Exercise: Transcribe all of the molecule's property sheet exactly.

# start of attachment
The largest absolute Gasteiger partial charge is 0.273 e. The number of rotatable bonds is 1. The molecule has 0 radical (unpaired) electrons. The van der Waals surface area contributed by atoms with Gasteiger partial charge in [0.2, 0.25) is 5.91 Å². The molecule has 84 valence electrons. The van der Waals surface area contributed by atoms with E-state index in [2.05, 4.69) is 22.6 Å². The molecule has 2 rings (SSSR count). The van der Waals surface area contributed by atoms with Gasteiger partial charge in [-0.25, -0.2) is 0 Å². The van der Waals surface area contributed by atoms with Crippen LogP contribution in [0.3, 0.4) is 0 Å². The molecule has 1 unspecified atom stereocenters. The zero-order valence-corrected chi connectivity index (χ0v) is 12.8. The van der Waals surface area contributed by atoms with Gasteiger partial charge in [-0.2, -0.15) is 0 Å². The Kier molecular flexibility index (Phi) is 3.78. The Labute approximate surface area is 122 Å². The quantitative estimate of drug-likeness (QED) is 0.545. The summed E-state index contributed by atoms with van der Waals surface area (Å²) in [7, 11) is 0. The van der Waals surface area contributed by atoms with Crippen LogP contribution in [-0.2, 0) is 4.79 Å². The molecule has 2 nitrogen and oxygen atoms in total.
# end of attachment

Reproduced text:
The largest absolute Gasteiger partial charge is 0.273 e. The number of rotatable bonds is 1. The molecule has 0 radical (unpaired) electrons. The van der Waals surface area contributed by atoms with Gasteiger partial charge in [0.2, 0.25) is 5.91 Å². The molecule has 84 valence electrons. The van der Waals surface area contributed by atoms with E-state index in [2.05, 4.69) is 22.6 Å². The molecule has 2 rings (SSSR count). The van der Waals surface area contributed by atoms with Gasteiger partial charge in [-0.25, -0.2) is 0 Å². The van der Waals surface area contributed by atoms with Crippen LogP contribution in [0.3, 0.4) is 0 Å². The molecule has 1 unspecified atom stereocenters. The zero-order valence-corrected chi connectivity index (χ0v) is 12.8. The van der Waals surface area contributed by atoms with Gasteiger partial charge in [-0.2, -0.15) is 0 Å². The Kier molecular flexibility index (Phi) is 3.78. The Labute approximate surface area is 122 Å². The quantitative estimate of drug-likeness (QED) is 0.545. The summed E-state index contributed by atoms with van der Waals surface area (Å²) in [7, 11) is 0. The van der Waals surface area contributed by atoms with Crippen LogP contribution in [-0.2, 0) is 4.79 Å². The molecule has 2 nitrogen and oxygen atoms in total.